Words you live by: “Some of it’s magic and some of it’s tragic but I had a good life all the way.” – Jimmy Buffett

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Tell us about your photo: Both my girls go to Poly Drive Elementary and we love to take summer walks and go play at their school.


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Make no

LITTLE PLANS

BY KELLY MCCANDLESS

2018 Aspirational City Visit to Lehigh Valley in Pennsylvania 16 | JUNE-AUGUST 2018 | LiNK BUSINESS QUARTERLY


We have to remember we are leaders. It is up to us to make change. We can’t just be practical – we should strive for amazing. Thank you to Allentown and Bethlehem leadership for providing photos, as well as to Billings travelers Toni Schneider (CTA) and Jennifer Reiser (Chamber) for their photography.

Employers invest in professional development for their employees, in part, to grow a sense of enthusiasm and effort. The opportunity to learn generally sends people back to their desks filled with inspiration and eagerness to be better and do more. Building off of that concept, the Billings Chamber of Commerce created its Aspirational City Visit program – a strategic gathering of leadership brought together in a specific place in order to learn and build momentum toward improving Billings. In early May, the third such visit took a group of fifty Billings leaders to the Lehigh Valley in Pennsylvania. This experience is created to be

WHY ALLENTOWN? Each city was selected for a reason, and Allentown was a clear opportunity this time, as Brewer explained: “Allentown was a city in a downward spiral a few short years ago. Through the combined passion of some driven civic leaders, it’s a thriving, growing community.” Hammes Company, the developers leading the One Big Sky District Development in Billings, played an integral part of moving Allentown forward. The opportunity to see their work in motion and talk to people who have worked

different; leaders are invited to attend, they must pay their own expenses, and the group is directed toward an open-minded devotion to learning about another community and considering how what is learned can be applied in Billings. The three trips the Chamber has executed to date have carried travelers more than 7,700 miles across the United States. First to Sioux Falls, South Dakota in 2014, then to Oklahoma City, Oklahoma in 2016, and finally to the Lehigh Valley last month. Change happens with action – and these leaders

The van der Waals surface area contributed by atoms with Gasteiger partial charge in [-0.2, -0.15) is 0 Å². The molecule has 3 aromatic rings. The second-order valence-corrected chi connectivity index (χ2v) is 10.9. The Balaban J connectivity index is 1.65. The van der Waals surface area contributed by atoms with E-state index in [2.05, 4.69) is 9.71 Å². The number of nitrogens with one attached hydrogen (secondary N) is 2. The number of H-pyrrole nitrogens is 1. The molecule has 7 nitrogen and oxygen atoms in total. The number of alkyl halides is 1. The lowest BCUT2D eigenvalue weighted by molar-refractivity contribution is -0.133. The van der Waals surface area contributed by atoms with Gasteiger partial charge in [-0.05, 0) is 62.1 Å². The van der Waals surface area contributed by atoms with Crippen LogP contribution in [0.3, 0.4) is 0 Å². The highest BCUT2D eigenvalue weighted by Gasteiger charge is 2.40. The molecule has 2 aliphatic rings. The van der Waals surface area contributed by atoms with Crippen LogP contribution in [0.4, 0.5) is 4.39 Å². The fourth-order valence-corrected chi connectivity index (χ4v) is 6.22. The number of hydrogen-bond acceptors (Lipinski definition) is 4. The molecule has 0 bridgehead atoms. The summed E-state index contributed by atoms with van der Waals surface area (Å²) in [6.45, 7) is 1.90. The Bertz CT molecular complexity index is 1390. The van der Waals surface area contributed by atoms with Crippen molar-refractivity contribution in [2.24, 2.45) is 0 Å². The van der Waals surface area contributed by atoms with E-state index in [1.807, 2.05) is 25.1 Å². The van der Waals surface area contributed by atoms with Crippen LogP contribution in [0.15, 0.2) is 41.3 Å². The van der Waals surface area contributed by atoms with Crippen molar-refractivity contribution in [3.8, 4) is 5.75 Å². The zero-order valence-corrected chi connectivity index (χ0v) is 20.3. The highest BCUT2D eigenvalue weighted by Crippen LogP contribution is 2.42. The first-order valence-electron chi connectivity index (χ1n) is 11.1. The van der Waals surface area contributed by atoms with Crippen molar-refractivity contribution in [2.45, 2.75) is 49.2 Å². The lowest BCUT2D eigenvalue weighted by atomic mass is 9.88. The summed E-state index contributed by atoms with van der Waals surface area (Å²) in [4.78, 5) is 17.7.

alongside them was a perfect recipe for Billings leaders to learn as our community begins its own journey with the company. During the Billings groups’ time in Allentown and nearby Bethlehem (undergoing its own renaissance – see sidebar on page 21) they met with over 40 area leaders who impacted the major changes. “Each of them told us the same thing: Billings is way ahead of where they were when they started,” continued Brewer. “With 50 leaders and the Hammes Company willing to invest in a trip like this, we’ve got momentum today that we can put to work.”

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are brought together for this visit because they are willing to shake things up and push for transformational impact to the Billings community. “Community leaders are the first responders to economic challenges in their cities,” explains Chamber President and CEO John Brewer. “They respond to the crisis’s and the wake-up calls and determine the path forward. In each of these cities, leaders had to address issues that made them uncomfortable and that others weren’t addressing yet. They recognized the gap in leadership and overcame it. In each city, we learned from their experiences.”

Rob Brooks, master lease holder in the PPL Center and one of the initial investors looking to develop Allentown, told us, “Originally, Bob Dunn (Hammes Company) walked through downtown Allentown and told us we were crazy. He’ll tell you himself he’s never seen a downtown core as blighted as Allentown was then. Our response to him was simple: we didn’t hire you tell us what we can’t do. We hired you to tell us what we can do.” So, they did. “Allentown has come a long way,” remarks


Chamber board chair, Kris Carpenter. “The PPL Center is an impressive catalyst project with a ton of surrounding development in progress. It’s hard to believe where they started such a short time ago.” Though it happened faster than anticipated, it certainly didn’t happen overnight. Or without challenges. But today Allentown can proudly celebrate $1.5 billion in core development over the last five years – a target they planned to meet over the course of 15 years. Sara Hailstone, who at the time was the Director of Community Development for the City of Allentown and today runs Hailstone Economics, told us that “no one believed Allentown could be more than the devastated city is was. Not only have we proven everyone wrong, but we’re doing it faster and better than we anticipated.”